Exploring the beliefs of English people during the fifth to ninth centuries
The Gods who walk the Earth.
Although the main focus of Anglo-Saxon Twilight is the period before the Vikings made any significant impression on British culture, there are some topics which can only be fully understood by looking at whether the later Viking influences – and some modern day assumptions – have unduly coloured what was (or, in this case, was not) happening in earlier Anglo-Saxon England.
What follows is provisional and may well evolve if I ever devote more effort to looking at this aspect. However there is a fairly clear set of assumptions and deductions.
Immanence and transcendence
The first assumption is that pre-Viking Anglo-Saxon worldviews were immanent, not transcendent. In other words, there was no 'supernatural' and there were no 'Otherworlds'. I have already discussed this in The potency of leeks and the spirit of alcohol but here's a recap:
At the deepest levels there was a profound difference between the Christian worldview and that of most traditional religions. Christianity regards God and all those who live in Heaven as being somewhere else to this world – even though the 'somewhere' is never specified. The technical term is 'transcendent'. The antonym is 'immanent', which has the sense of 'indwelling or inherent in this realm'.
I cannot prove that early Anglo-Saxons had an entirely immanent worldview. But the absence of any words which readily translate as denoting otherworlds or a transcendent supernatural – and the sheer length of time it took before such ideas became part of the general worldview – does strongly suggest that the pre-conversion deities walked the Earth in a manner which would have been alien to Christian ways of thinking. The Old English term aelf hame – 'home of the elves' – is often referred to as an 'otherworld' or 'supernatural realms'. However, as I will discuss later in this article, this is simply imposing modern ideas on words which had no such sense originally.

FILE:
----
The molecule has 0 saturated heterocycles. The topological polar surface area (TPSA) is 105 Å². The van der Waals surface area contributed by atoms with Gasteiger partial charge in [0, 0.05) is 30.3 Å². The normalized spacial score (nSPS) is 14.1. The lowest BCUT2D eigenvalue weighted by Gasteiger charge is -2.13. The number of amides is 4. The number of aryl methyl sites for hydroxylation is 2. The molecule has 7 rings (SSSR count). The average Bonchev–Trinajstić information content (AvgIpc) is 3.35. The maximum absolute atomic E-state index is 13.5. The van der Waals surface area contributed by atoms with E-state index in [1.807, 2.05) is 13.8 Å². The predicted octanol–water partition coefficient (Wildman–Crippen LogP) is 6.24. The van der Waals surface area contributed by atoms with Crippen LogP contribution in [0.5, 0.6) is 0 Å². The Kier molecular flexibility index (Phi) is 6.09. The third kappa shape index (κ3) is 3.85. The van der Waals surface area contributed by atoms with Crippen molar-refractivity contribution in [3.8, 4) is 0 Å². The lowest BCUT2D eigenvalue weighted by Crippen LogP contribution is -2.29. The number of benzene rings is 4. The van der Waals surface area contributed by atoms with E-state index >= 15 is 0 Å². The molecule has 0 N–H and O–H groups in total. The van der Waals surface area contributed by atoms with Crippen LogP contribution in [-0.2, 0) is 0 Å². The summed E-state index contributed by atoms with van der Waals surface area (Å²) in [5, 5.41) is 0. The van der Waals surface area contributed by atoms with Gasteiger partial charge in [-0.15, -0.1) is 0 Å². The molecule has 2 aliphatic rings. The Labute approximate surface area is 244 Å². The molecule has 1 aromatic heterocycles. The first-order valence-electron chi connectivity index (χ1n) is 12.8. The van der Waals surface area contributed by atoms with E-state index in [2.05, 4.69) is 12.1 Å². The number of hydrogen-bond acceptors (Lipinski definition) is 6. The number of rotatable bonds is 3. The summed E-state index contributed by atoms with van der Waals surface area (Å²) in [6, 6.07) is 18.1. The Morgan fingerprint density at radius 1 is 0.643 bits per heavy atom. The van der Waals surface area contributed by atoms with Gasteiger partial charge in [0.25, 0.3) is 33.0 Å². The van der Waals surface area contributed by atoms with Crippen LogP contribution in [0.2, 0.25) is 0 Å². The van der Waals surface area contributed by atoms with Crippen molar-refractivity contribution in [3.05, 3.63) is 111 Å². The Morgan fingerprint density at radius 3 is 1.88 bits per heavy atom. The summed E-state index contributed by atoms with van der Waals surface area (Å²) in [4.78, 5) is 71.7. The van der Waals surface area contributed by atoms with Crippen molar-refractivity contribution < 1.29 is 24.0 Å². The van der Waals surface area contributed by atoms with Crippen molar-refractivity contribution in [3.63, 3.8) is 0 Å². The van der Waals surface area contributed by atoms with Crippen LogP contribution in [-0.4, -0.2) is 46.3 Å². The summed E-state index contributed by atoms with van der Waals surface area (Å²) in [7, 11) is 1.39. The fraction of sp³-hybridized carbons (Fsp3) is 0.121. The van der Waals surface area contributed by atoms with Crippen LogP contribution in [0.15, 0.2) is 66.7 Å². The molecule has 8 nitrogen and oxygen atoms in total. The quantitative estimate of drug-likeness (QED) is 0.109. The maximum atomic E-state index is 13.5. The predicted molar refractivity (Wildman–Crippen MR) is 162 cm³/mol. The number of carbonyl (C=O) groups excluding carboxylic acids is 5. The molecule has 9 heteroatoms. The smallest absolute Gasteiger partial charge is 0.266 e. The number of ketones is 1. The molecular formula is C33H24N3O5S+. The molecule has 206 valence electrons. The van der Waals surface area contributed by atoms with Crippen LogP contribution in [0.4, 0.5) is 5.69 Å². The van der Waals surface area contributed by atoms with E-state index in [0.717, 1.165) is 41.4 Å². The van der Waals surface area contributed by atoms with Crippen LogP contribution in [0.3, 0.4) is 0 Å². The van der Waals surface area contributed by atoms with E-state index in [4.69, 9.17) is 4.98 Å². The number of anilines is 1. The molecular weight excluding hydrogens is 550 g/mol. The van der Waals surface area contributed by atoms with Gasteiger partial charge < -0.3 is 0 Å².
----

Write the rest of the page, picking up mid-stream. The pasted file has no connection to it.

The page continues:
When Jewish worldviews met Greek thinking
From the perspective of Judaism, the big mistake of Christians is their believe that God made his Son manifest, or immanent. From the perspective of Graeco-Roman thinking from around the time when Christ was alive, not only would there have been nothing remarkable about Christ as a god who walked the Earth, this would have been the natural way of thinking about deities. However this is just one of many the syncretic 'mash ups' of Judaic and Graeco-Roman worldviews which characterise early Christianity.